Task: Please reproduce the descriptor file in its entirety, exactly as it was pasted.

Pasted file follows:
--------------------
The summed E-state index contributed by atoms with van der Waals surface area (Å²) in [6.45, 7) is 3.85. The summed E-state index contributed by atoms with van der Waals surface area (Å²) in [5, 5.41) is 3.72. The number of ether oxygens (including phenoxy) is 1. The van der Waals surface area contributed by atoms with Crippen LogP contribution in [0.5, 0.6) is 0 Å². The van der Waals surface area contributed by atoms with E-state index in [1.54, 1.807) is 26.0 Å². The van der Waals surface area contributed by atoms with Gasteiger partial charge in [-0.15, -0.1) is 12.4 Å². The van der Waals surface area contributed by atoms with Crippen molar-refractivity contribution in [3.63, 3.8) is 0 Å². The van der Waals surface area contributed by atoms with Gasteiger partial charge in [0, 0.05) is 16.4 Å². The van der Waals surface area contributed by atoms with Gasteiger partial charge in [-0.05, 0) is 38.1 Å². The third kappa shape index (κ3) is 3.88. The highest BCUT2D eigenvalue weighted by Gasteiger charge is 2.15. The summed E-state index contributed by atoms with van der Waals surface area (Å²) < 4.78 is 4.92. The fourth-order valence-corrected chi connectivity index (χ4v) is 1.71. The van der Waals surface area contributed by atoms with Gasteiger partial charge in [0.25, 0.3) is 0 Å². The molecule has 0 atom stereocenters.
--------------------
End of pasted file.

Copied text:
The summed E-state index contributed by atoms with van der Waals surface area (Å²) in [6.45, 7) is 3.85. The summed E-state index contributed by atoms with van der Waals surface area (Å²) in [5, 5.41) is 3.72. The number of ether oxygens (including phenoxy) is 1. The van der Waals surface area contributed by atoms with Crippen LogP contribution in [0.5, 0.6) is 0 Å². The van der Waals surface area contributed by atoms with E-state index in [1.54, 1.807) is 26.0 Å². The van der Waals surface area contributed by atoms with Gasteiger partial charge in [-0.15, -0.1) is 12.4 Å². The van der Waals surface area contributed by atoms with Crippen molar-refractivity contribution in [3.63, 3.8) is 0 Å². The van der Waals surface area contributed by atoms with Gasteiger partial charge in [0, 0.05) is 16.4 Å². The van der Waals surface area contributed by atoms with Gasteiger partial charge in [-0.05, 0) is 38.1 Å². The third kappa shape index (κ3) is 3.88. The highest BCUT2D eigenvalue weighted by Gasteiger charge is 2.15. The summed E-state index contributed by atoms with van der Waals surface area (Å²) < 4.78 is 4.92. The fourth-order valence-corrected chi connectivity index (χ4v) is 1.71. The van der Waals surface area contributed by atoms with Gasteiger partial charge in [0.25, 0.3) is 0 Å². The molecule has 0 atom stereocenters.